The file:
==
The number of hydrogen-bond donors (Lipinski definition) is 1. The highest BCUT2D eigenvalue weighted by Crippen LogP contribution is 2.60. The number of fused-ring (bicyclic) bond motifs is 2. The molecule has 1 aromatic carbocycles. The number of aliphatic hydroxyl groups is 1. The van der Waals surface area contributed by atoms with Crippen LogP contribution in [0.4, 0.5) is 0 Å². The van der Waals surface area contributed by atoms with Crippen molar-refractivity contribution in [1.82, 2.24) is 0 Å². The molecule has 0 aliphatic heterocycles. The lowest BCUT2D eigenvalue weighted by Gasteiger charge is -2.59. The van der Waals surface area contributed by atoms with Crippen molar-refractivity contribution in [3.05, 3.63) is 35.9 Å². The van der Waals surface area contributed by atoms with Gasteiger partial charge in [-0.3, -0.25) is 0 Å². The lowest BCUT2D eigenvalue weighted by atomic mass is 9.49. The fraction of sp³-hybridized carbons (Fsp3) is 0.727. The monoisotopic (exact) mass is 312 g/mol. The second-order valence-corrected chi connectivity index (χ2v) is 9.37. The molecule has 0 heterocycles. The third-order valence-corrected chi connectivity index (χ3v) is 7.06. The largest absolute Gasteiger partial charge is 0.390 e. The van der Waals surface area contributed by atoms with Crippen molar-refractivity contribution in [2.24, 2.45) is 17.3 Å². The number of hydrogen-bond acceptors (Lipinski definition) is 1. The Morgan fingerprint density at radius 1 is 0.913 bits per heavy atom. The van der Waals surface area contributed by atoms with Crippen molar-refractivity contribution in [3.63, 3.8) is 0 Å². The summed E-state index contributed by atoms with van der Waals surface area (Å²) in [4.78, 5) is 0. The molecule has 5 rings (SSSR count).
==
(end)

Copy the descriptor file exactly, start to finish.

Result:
The number of hydrogen-bond donors (Lipinski definition) is 1. The highest BCUT2D eigenvalue weighted by Crippen LogP contribution is 2.60. The number of fused-ring (bicyclic) bond motifs is 2. The molecule has 1 aromatic carbocycles. The number of aliphatic hydroxyl groups is 1. The van der Waals surface area contributed by atoms with Crippen LogP contribution in [0.4, 0.5) is 0 Å². The van der Waals surface area contributed by atoms with Crippen molar-refractivity contribution in [1.82, 2.24) is 0 Å². The molecule has 0 aliphatic heterocycles. The lowest BCUT2D eigenvalue weighted by Gasteiger charge is -2.59. The van der Waals surface area contributed by atoms with Crippen molar-refractivity contribution in [3.05, 3.63) is 35.9 Å². The van der Waals surface area contributed by atoms with Gasteiger partial charge in [-0.3, -0.25) is 0 Å². The lowest BCUT2D eigenvalue weighted by atomic mass is 9.49. The fraction of sp³-hybridized carbons (Fsp3) is 0.727. The monoisotopic (exact) mass is 312 g/mol. The second-order valence-corrected chi connectivity index (χ2v) is 9.37. The molecule has 0 heterocycles. The third-order valence-corrected chi connectivity index (χ3v) is 7.06. The largest absolute Gasteiger partial charge is 0.390 e. The van der Waals surface area contributed by atoms with Crippen molar-refractivity contribution in [2.24, 2.45) is 17.3 Å². The number of hydrogen-bond acceptors (Lipinski definition) is 1. The Morgan fingerprint density at radius 1 is 0.913 bits per heavy atom. The van der Waals surface area contributed by atoms with Crippen molar-refractivity contribution in [3.63, 3.8) is 0 Å². The summed E-state index contributed by atoms with van der Waals surface area (Å²) in [4.78, 5) is 0. The molecule has 5 rings (SSSR count).